Carnegie Mellon Engineering




Strategic Initiatives: Energy

Energy. This complex topic fundamentally touches each of our lives. We face many complicated challenges to create sustainable, affordable, and safe energy sources for a growing world demand. The College of Engineering and Carnegie Mellon University are already shaping the future of energy technology, education, and policy in the U.S. and around the world, and we continue to expand and enhance our efforts in areas where we believe we can make a meaningful contribution.

 

Energy Research

Carnegie Mellon and the Pittsburgh region are world leaders in enabling and managing the transition to a sustainable energy future through our commitment to excellence in research and education. This is being achieved in the research realm through our multidisciplinary centers and partnerships with government, corporations, foundations and other universities.

CMU excels at tackling problems at a "systems" level—recognizing explicitly the interconnections among technological, economic, environmental and human factors. Good decisions about whether to use coal-fired plants or wind turbines cannot be made without knowing the market these plants will serve or what the related environmental impacts will be. Success depends on seeing energy as part of a global system.

Carnegie Mellon is among the best in the world at this kind of collaborative thinking. The university is well-suited to enable and guide transitions to a sustainable energy future at both the national and regional levels. We are also committed to activities that can foster that transition in Southwestern Pennsylvania.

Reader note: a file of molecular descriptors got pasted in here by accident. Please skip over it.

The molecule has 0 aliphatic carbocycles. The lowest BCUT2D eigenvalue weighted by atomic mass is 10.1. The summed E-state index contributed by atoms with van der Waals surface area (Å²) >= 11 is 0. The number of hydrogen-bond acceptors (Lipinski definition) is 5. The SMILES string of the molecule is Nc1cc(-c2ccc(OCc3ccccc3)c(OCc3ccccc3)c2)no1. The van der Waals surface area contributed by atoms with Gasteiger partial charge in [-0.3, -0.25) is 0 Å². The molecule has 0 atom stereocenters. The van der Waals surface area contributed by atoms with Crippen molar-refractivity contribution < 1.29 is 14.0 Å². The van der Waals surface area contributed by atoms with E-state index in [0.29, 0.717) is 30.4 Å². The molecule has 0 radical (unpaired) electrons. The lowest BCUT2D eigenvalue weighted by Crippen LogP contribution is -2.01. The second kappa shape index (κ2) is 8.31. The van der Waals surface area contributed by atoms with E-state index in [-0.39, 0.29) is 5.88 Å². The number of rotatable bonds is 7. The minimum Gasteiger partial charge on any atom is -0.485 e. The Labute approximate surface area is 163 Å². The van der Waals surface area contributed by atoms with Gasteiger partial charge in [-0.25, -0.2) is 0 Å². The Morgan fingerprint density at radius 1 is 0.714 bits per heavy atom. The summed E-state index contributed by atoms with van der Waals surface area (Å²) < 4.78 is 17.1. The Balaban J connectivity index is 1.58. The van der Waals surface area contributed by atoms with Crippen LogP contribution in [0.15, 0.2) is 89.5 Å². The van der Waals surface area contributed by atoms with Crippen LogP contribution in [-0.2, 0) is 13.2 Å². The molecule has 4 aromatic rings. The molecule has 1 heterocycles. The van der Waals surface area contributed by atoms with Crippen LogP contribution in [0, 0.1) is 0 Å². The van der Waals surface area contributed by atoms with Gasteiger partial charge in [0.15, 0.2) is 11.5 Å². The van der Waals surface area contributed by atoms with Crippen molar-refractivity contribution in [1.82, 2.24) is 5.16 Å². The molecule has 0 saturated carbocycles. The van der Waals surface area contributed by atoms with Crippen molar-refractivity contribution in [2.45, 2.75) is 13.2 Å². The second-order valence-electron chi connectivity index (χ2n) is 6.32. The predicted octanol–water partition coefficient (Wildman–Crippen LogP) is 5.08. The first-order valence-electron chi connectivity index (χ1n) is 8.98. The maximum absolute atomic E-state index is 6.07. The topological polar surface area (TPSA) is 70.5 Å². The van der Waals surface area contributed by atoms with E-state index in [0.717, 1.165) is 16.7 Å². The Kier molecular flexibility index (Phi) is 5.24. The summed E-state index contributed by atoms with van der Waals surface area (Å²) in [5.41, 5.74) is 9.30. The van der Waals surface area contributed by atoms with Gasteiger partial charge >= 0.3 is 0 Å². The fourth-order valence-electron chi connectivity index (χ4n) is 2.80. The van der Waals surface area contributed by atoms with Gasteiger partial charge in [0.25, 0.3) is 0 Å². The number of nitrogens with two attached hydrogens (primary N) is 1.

Faculty and students throughout the College of Engineering and the university are focused on a range of energy-related research endeavors. This research focuses on several interdisciplinary and interconnected action areas, all crucial to solving our energy challenges, and all leveraging existing university strengths. These focus areas are: enabling the transition from fossil fuels to new energy sources; developing a smart electricity grid; designing more efficient energy transmission, storage, and consumption; and creating new materials, processes, and capabilities for energy use.

Learn more about energy research initiatives with our videos about energy research:

 

Energy@Carnegie Mellon

Over the course of recent decades, a strong and diverse set of educational and research programs in energy science, technology, and policy has been developed at Carnegie Mellon University. Because CMU has a long and well-established tradition of interdisciplinary research, most of these activities have not grown in isolation but have drawn upon faculty and students across a number of departments and colleges. Other universities talk about interdisciplinary research and education—at CMU, it is a way of life.

Through both research and course work, Carnegie Mellon is educating the future leaders who will need to solve our toughest energy challenges. Faculty, students, and alumni alike are participating in the global dialogue and efforts that will shape our energy future.

To learn more about energy initiatives throughout the university visit the Scott Institute for Energy Innovation website.

 

Investing in Energy Research and Education

The college's success is due in part to its collaborative culture. We work across engineering disciplines to tackle complex technical problems and drive innovation. To ensure that the college remains one of the world's top engineering schools, the university has committed to building a new biomedical engineering, energy, and nanotechnology facility to provide the necessary infrastructure for new discoveries and unparalleled educational opportunities.

Representing a new focal point for the college, the 100,000-square-foot building will house a state-of-the-art nanofabrication facility, the Department of Biomedical Engineering, and a new energy institute. An estimated 200 faculty members and students will be based in the building, whose design and location will foster collaboration.

Learn more about the new building and how to support it: